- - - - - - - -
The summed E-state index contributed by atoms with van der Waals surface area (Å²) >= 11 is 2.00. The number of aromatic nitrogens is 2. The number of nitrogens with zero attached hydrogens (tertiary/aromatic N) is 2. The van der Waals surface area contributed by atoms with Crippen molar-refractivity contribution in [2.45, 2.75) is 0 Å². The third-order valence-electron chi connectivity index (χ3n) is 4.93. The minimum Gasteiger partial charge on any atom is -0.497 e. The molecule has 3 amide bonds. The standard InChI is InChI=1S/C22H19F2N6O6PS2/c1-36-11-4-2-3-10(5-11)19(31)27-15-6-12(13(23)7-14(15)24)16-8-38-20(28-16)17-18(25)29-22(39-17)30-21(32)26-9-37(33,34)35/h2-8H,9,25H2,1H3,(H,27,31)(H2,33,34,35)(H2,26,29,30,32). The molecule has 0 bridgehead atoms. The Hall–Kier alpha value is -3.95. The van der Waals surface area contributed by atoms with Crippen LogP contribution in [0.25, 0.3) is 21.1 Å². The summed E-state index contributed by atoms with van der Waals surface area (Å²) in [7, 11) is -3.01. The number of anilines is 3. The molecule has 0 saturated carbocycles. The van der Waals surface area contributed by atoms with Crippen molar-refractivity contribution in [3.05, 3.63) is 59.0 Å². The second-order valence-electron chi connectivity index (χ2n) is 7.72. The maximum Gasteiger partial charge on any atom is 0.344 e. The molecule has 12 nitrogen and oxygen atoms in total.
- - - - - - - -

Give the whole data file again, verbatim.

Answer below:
The summed E-state index contributed by atoms with van der Waals surface area (Å²) >= 11 is 2.00. The number of aromatic nitrogens is 2. The number of nitrogens with zero attached hydrogens (tertiary/aromatic N) is 2. The van der Waals surface area contributed by atoms with Crippen molar-refractivity contribution in [2.45, 2.75) is 0 Å². The third-order valence-electron chi connectivity index (χ3n) is 4.93. The minimum Gasteiger partial charge on any atom is -0.497 e. The molecule has 3 amide bonds. The standard InChI is InChI=1S/C22H19F2N6O6PS2/c1-36-11-4-2-3-10(5-11)19(31)27-15-6-12(13(23)7-14(15)24)16-8-38-20(28-16)17-18(25)29-22(39-17)30-21(32)26-9-37(33,34)35/h2-8H,9,25H2,1H3,(H,27,31)(H2,33,34,35)(H2,26,29,30,32). The molecule has 0 bridgehead atoms. The Hall–Kier alpha value is -3.95. The van der Waals surface area contributed by atoms with Crippen LogP contribution in [0.25, 0.3) is 21.1 Å². The summed E-state index contributed by atoms with van der Waals surface area (Å²) in [7, 11) is -3.01. The number of anilines is 3. The molecule has 0 saturated carbocycles. The van der Waals surface area contributed by atoms with Crippen molar-refractivity contribution in [3.05, 3.63) is 59.0 Å². The second-order valence-electron chi connectivity index (χ2n) is 7.72. The maximum Gasteiger partial charge on any atom is 0.344 e. The molecule has 12 nitrogen and oxygen atoms in total.